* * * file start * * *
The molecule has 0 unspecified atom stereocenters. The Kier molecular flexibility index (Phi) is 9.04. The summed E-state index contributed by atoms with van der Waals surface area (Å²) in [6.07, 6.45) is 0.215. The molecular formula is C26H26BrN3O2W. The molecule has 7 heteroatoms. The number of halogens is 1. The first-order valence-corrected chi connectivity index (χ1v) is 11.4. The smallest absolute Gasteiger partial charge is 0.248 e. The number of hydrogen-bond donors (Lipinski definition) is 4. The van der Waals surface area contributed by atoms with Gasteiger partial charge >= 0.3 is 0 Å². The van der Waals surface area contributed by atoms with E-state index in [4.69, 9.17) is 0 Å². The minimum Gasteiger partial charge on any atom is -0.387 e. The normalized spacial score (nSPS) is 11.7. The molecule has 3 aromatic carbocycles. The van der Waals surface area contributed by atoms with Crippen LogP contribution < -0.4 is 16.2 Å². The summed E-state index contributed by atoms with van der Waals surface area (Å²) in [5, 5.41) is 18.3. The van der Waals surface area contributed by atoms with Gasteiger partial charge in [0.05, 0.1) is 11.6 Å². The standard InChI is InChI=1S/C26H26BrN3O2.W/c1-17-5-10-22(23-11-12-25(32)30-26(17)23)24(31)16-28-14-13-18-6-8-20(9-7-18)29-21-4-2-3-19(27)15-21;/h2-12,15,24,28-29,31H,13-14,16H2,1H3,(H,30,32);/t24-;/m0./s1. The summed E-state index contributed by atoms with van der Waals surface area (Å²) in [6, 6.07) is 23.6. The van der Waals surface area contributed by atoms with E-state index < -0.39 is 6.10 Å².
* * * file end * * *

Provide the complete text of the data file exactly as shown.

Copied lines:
The molecule has 0 unspecified atom stereocenters. The Kier molecular flexibility index (Phi) is 9.04. The summed E-state index contributed by atoms with van der Waals surface area (Å²) in [6.07, 6.45) is 0.215. The molecular formula is C26H26BrN3O2W. The molecule has 7 heteroatoms. The number of halogens is 1. The first-order valence-corrected chi connectivity index (χ1v) is 11.4. The smallest absolute Gasteiger partial charge is 0.248 e. The number of hydrogen-bond donors (Lipinski definition) is 4. The van der Waals surface area contributed by atoms with Gasteiger partial charge >= 0.3 is 0 Å². The van der Waals surface area contributed by atoms with E-state index in [4.69, 9.17) is 0 Å². The minimum Gasteiger partial charge on any atom is -0.387 e. The normalized spacial score (nSPS) is 11.7. The molecule has 3 aromatic carbocycles. The van der Waals surface area contributed by atoms with Crippen LogP contribution < -0.4 is 16.2 Å². The summed E-state index contributed by atoms with van der Waals surface area (Å²) in [5, 5.41) is 18.3. The van der Waals surface area contributed by atoms with Gasteiger partial charge in [0.05, 0.1) is 11.6 Å². The standard InChI is InChI=1S/C26H26BrN3O2.W/c1-17-5-10-22(23-11-12-25(32)30-26(17)23)24(31)16-28-14-13-18-6-8-20(9-7-18)29-21-4-2-3-19(27)15-21;/h2-12,15,24,28-29,31H,13-14,16H2,1H3,(H,30,32);/t24-;/m0./s1. The summed E-state index contributed by atoms with van der Waals surface area (Å²) in [6, 6.07) is 23.6. The van der Waals surface area contributed by atoms with E-state index < -0.39 is 6.10 Å².